What does the bank look for when you ask them for money?
What should you look for?
If you want the best deal you need to think hard about these factors:
Value of your property
Has the value of your property gone up? If so you may have the capacity to borrow more provided you meet the bank’s other criteria.
You may need a Report from a Registered Valuer for the bank though.
We suggest you revisit this every couple of years to see if the security the bank holds is still all necessary. Perhaps over time your property has increased in value and you can ask the bank to release some security.
Security required by the bank
The bank will no doubt require plenty of security before giving you any money. If they don’t think there is enough security in the property they may even require an extra mortgage over other property, plus guarantees from related parties (such as your Trust or Company). That in turn allows them to take security over property owned by that entity.
Analyse this carefully. If there is no need to mortgage your Trust property, for example, don’t do it.
This is the factor that everyone looks at. What is the interest rate? Is it fixed for a period of time, or is it floating (in which case it can go up or down with the market).
If you intend to pay some of the principal sum back at your own pace you may want to borrow some money on a floating rate, but lock the rest of your borrowings in at fixed rates to provide certainty.
Even then you don’t have to borrow it all for the same period. It can be a useful strategy to have different fixed rate periods so some of the amount you are borrowing can be paid back without penalty at different stages if it suits you.
Interest only or Principal repayments
Obviously if you pay interest only each month your cashflow will be better because you are not paying off part of the principal sum. But the flip side of course is that the loan amount only reduces once you start paying off the principal sum.
Interest only is more likely to work well for you when property prices are going up. But if they aren’t you will only have a chance of creating equity if you are paying down the debt.
Term Loan or Loan Facility
With a term loan the bank will lend you the whole amount of the loan at the start.
So if you don’t need the whole amount at the start you may be better to have the bank activate a loan “facility.” That is a limit up to which you can draw down funds whenever it suits you. This way you will pay less interest.
Okay so you want to borrow from a different bank now. But will you have to pay break fees to the bank you are leaving?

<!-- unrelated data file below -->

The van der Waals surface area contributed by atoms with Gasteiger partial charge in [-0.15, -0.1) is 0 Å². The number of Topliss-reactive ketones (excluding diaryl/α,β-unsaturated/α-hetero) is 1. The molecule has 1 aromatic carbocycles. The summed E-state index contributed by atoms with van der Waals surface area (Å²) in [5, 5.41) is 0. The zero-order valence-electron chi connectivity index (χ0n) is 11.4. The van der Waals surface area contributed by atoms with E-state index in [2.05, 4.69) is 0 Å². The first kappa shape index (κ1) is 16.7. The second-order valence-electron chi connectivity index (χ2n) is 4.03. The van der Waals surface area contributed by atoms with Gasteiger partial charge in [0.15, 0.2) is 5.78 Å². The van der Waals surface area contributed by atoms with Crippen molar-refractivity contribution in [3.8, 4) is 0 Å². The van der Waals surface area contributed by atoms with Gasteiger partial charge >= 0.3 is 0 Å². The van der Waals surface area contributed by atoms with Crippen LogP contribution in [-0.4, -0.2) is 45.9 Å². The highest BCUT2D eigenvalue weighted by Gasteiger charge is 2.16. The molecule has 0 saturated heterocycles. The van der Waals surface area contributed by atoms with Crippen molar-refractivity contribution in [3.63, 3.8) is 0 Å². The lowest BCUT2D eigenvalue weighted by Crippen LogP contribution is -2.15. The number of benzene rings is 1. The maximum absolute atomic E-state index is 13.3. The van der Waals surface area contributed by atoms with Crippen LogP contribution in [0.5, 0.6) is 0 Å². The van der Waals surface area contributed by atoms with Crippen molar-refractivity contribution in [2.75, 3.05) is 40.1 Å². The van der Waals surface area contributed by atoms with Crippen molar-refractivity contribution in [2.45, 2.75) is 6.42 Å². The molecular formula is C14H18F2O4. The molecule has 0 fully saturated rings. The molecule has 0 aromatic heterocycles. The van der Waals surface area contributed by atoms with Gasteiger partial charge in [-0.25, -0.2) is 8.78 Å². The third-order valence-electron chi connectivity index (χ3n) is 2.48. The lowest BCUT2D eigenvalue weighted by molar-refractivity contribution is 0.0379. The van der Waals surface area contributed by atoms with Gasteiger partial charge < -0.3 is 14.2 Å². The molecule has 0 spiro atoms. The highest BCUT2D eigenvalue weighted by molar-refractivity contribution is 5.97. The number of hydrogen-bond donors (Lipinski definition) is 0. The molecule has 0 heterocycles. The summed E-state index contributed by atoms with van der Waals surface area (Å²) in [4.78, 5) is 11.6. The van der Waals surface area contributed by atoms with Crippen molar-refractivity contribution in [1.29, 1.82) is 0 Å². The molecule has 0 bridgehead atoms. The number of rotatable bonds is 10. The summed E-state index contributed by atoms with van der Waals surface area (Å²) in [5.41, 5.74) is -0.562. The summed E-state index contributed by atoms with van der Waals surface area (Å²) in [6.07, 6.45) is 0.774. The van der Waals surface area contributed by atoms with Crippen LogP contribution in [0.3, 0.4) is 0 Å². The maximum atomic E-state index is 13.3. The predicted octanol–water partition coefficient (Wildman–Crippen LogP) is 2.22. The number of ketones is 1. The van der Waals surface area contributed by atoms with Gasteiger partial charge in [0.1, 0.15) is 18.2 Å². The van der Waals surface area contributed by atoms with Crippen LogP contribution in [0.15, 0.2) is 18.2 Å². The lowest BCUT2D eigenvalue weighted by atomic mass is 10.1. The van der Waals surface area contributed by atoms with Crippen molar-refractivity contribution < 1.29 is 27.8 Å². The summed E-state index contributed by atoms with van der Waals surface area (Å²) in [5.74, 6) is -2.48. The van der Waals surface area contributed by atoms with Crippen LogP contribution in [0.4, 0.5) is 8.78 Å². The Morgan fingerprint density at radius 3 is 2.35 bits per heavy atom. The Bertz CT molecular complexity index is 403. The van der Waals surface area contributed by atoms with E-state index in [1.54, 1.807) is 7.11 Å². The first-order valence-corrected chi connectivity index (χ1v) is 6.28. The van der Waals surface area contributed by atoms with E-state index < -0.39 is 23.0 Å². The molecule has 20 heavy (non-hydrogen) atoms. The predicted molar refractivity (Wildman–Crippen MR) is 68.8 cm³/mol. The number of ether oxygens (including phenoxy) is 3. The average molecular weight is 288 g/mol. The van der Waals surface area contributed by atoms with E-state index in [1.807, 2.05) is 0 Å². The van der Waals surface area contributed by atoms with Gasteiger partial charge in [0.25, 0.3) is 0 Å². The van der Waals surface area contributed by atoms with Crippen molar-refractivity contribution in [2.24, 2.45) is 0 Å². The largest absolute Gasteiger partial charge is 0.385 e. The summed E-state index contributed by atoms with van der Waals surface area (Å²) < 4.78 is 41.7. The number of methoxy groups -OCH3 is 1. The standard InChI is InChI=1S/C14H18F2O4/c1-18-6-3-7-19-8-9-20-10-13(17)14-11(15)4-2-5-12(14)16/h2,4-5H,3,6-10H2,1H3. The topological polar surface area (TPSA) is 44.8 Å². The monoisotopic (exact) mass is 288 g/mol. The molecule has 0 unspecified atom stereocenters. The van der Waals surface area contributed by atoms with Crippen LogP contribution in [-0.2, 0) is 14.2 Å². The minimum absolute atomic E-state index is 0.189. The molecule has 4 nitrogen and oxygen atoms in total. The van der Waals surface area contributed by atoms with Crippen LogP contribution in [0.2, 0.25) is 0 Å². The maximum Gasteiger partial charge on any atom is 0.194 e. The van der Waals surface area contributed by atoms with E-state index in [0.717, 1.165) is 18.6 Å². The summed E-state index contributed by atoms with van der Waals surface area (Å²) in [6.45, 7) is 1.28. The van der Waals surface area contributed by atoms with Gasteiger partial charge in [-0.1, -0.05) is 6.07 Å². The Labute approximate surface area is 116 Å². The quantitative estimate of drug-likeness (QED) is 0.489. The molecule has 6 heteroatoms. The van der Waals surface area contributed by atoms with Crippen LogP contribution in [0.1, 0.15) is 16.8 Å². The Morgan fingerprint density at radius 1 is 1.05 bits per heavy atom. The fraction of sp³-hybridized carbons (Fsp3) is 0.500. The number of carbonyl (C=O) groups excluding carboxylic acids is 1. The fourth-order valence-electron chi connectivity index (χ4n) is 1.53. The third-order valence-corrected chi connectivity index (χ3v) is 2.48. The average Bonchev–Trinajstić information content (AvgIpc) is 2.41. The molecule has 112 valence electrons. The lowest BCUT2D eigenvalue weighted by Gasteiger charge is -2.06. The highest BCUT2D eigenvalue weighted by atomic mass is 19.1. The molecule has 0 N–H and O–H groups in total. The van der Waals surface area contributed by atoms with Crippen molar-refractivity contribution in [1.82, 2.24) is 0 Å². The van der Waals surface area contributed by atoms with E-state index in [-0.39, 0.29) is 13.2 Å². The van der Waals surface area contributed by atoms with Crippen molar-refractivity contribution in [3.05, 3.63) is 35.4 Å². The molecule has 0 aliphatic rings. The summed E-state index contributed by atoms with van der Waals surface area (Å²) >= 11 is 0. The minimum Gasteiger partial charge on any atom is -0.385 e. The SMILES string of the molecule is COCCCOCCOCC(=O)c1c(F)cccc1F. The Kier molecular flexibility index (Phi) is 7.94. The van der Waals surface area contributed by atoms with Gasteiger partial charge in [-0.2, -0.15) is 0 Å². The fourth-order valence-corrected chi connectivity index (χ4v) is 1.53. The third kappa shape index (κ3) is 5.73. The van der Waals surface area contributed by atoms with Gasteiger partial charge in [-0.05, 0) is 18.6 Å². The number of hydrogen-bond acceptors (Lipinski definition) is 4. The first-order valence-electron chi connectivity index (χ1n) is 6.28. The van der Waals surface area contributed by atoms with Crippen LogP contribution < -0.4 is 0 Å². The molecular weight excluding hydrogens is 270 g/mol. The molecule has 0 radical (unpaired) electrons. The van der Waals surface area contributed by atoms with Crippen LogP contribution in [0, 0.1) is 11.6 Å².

Generally if you repay a fixed rate loan before the fixed rate period has elapsed you will have to pay a break fee. It can be significant if the loan is large, if there is some time to go before the fixed rate period expires, or if interest rates have dropped in the meantime (making it harder for the bank to lend the funds for the same return).
Guarantees are generally going to be required by the bank if they are lending to your Trust or Company, yet you are the income earner behind that entity.
If you aren’t prepared to let the bank take a guarantee in those circumstances then your options really are to provide a lot of other security to the bank, or put a lot more of your own money into the deal so the bank is not so exposed.
Otherwise be prepared for the likelihood that the bank won’t be too interested in lending you any money.
Does the Bank have a policy on how it deals with customers who borrow heavily?
Banks want you to do all of your borrowing through them and no one else. But do they reward that loyalty, or do they require you to pass through their credit department once your borrowing level reaches a certain figure?
If so, could there be benefit (and less risk) in spreading your borrowing across several lending organisations?
New legal requirements
Have there been any significant law changes regarding lending since you last looked? For example, Loan to Value Ratios, and “ringfencing” of tax losses on property.
Make sure you are not inadvertently triggering a requirement to pay some principal back to the bank rather than borrowing more.
Bank contribution towards legal costs
Ask your mortgage broker (or your bank if you are speaking to the bank directly) whether the bank is prepared to make a contribution towards your legal costs.
At various stages in the market cycle this is very commonplace, and even more likely if the bank see you as “good business” from their perspective. In other words, someone who can afford it and won’t miss a payment.
Your tax position
Your tax position is often a factor when you are considering a refinance.
Essentially, if you are borrowing for the purposes of a business (including the business of property investment) the interest on your loan will be tax deductible.
However if you are borrowing for personal reasons (including borrowing to purchase a property to live in) the interest on that loan will not be tax deductible.
You are entitled to structure your affairs to minimise your tax liability within the framework of the tax laws, so it is worth discussing with us and your accountant if you have any opportunity to do so as part of a refinance exercise.
We at Queenstown Law can help you weigh up the options. Contact us on email@example.com or phone 03-4500000.